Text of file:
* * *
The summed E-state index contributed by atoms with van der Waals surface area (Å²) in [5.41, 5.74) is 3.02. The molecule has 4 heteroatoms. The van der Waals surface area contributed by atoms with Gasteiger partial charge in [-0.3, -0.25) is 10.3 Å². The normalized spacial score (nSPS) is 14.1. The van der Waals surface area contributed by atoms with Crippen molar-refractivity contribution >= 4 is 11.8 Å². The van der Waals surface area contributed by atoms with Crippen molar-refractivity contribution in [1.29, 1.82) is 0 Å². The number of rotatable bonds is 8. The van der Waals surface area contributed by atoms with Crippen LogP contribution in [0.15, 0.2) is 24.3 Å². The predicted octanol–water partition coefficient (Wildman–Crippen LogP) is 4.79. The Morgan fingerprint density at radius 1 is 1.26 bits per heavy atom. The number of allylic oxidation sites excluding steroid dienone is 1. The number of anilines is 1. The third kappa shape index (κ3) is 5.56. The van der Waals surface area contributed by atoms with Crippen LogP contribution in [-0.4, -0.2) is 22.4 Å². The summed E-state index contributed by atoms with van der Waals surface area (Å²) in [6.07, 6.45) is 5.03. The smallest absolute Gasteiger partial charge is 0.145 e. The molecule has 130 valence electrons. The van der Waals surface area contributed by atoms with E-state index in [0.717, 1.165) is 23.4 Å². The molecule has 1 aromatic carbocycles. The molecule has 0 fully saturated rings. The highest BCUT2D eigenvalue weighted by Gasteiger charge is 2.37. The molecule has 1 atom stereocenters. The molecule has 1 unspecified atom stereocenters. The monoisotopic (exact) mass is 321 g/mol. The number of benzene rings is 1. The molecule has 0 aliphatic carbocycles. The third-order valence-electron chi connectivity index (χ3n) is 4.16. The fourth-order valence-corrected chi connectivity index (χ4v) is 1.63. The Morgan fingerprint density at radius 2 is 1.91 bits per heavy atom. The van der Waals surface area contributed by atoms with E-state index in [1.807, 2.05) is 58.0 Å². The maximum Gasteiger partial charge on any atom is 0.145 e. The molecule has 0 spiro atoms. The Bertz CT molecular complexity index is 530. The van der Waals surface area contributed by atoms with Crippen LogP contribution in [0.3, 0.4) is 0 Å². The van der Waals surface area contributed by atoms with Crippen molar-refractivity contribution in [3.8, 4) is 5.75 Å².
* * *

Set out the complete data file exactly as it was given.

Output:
The summed E-state index contributed by atoms with van der Waals surface area (Å²) in [5.41, 5.74) is 3.02. The molecule has 4 heteroatoms. The van der Waals surface area contributed by atoms with Gasteiger partial charge in [-0.3, -0.25) is 10.3 Å². The normalized spacial score (nSPS) is 14.1. The van der Waals surface area contributed by atoms with Crippen molar-refractivity contribution >= 4 is 11.8 Å². The van der Waals surface area contributed by atoms with Crippen molar-refractivity contribution in [1.29, 1.82) is 0 Å². The number of rotatable bonds is 8. The van der Waals surface area contributed by atoms with Crippen LogP contribution in [0.15, 0.2) is 24.3 Å². The predicted octanol–water partition coefficient (Wildman–Crippen LogP) is 4.79. The Morgan fingerprint density at radius 1 is 1.26 bits per heavy atom. The number of allylic oxidation sites excluding steroid dienone is 1. The number of anilines is 1. The third kappa shape index (κ3) is 5.56. The van der Waals surface area contributed by atoms with Crippen LogP contribution in [-0.4, -0.2) is 22.4 Å². The summed E-state index contributed by atoms with van der Waals surface area (Å²) in [6.07, 6.45) is 5.03. The smallest absolute Gasteiger partial charge is 0.145 e. The molecule has 130 valence electrons. The van der Waals surface area contributed by atoms with E-state index in [0.717, 1.165) is 23.4 Å². The molecule has 1 aromatic carbocycles. The molecule has 0 fully saturated rings. The highest BCUT2D eigenvalue weighted by Gasteiger charge is 2.37. The molecule has 1 atom stereocenters. The molecule has 1 unspecified atom stereocenters. The monoisotopic (exact) mass is 321 g/mol. The number of benzene rings is 1. The molecule has 0 aliphatic carbocycles. The third-order valence-electron chi connectivity index (χ3n) is 4.16. The fourth-order valence-corrected chi connectivity index (χ4v) is 1.63. The Morgan fingerprint density at radius 2 is 1.91 bits per heavy atom. The van der Waals surface area contributed by atoms with E-state index in [1.807, 2.05) is 58.0 Å². The maximum Gasteiger partial charge on any atom is 0.145 e. The molecule has 0 spiro atoms. The Bertz CT molecular complexity index is 530. The van der Waals surface area contributed by atoms with Crippen LogP contribution in [0.3, 0.4) is 0 Å². The van der Waals surface area contributed by atoms with Crippen molar-refractivity contribution in [3.8, 4) is 5.75 Å².